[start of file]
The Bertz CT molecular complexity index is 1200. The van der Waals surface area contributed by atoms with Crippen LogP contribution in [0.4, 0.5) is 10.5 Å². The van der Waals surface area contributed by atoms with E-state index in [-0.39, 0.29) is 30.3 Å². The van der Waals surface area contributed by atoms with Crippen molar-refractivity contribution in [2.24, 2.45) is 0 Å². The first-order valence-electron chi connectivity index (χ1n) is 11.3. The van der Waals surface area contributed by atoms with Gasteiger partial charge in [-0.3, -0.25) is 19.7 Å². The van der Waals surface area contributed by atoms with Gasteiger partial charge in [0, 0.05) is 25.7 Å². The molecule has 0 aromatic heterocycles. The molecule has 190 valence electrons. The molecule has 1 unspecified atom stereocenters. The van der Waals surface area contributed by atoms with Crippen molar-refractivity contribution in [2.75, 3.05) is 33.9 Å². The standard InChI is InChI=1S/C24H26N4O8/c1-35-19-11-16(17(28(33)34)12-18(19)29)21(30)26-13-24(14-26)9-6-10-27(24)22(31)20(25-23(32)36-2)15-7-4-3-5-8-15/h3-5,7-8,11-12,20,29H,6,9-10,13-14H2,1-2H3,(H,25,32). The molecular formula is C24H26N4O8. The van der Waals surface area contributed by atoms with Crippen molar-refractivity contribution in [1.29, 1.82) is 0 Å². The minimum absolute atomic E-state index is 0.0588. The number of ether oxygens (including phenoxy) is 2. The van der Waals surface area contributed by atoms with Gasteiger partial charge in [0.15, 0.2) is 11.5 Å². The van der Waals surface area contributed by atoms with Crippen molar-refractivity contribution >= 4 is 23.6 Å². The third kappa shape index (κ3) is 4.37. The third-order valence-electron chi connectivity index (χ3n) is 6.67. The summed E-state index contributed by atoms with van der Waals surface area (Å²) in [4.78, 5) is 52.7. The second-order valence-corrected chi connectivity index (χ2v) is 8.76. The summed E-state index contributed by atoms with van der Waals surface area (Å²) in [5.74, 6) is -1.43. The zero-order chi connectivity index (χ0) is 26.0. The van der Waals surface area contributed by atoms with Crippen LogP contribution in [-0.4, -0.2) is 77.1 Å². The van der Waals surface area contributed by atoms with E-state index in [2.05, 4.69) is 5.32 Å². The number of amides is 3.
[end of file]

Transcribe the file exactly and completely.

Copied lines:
The Bertz CT molecular complexity index is 1200. The van der Waals surface area contributed by atoms with Crippen LogP contribution in [0.4, 0.5) is 10.5 Å². The van der Waals surface area contributed by atoms with E-state index in [-0.39, 0.29) is 30.3 Å². The van der Waals surface area contributed by atoms with Crippen molar-refractivity contribution in [2.24, 2.45) is 0 Å². The first-order valence-electron chi connectivity index (χ1n) is 11.3. The van der Waals surface area contributed by atoms with Gasteiger partial charge in [-0.3, -0.25) is 19.7 Å². The van der Waals surface area contributed by atoms with Gasteiger partial charge in [0, 0.05) is 25.7 Å². The molecule has 0 aromatic heterocycles. The molecule has 190 valence electrons. The molecule has 1 unspecified atom stereocenters. The van der Waals surface area contributed by atoms with Crippen molar-refractivity contribution in [2.75, 3.05) is 33.9 Å². The standard InChI is InChI=1S/C24H26N4O8/c1-35-19-11-16(17(28(33)34)12-18(19)29)21(30)26-13-24(14-26)9-6-10-27(24)22(31)20(25-23(32)36-2)15-7-4-3-5-8-15/h3-5,7-8,11-12,20,29H,6,9-10,13-14H2,1-2H3,(H,25,32). The molecular formula is C24H26N4O8. The van der Waals surface area contributed by atoms with Crippen molar-refractivity contribution in [1.29, 1.82) is 0 Å². The minimum absolute atomic E-state index is 0.0588. The number of ether oxygens (including phenoxy) is 2. The van der Waals surface area contributed by atoms with Gasteiger partial charge in [0.15, 0.2) is 11.5 Å². The van der Waals surface area contributed by atoms with Crippen molar-refractivity contribution >= 4 is 23.6 Å². The third kappa shape index (κ3) is 4.37. The third-order valence-electron chi connectivity index (χ3n) is 6.67. The summed E-state index contributed by atoms with van der Waals surface area (Å²) in [4.78, 5) is 52.7. The second-order valence-corrected chi connectivity index (χ2v) is 8.76. The summed E-state index contributed by atoms with van der Waals surface area (Å²) in [5.74, 6) is -1.43. The zero-order chi connectivity index (χ0) is 26.0. The van der Waals surface area contributed by atoms with Crippen LogP contribution in [-0.4, -0.2) is 77.1 Å². The van der Waals surface area contributed by atoms with E-state index in [2.05, 4.69) is 5.32 Å². The number of amides is 3.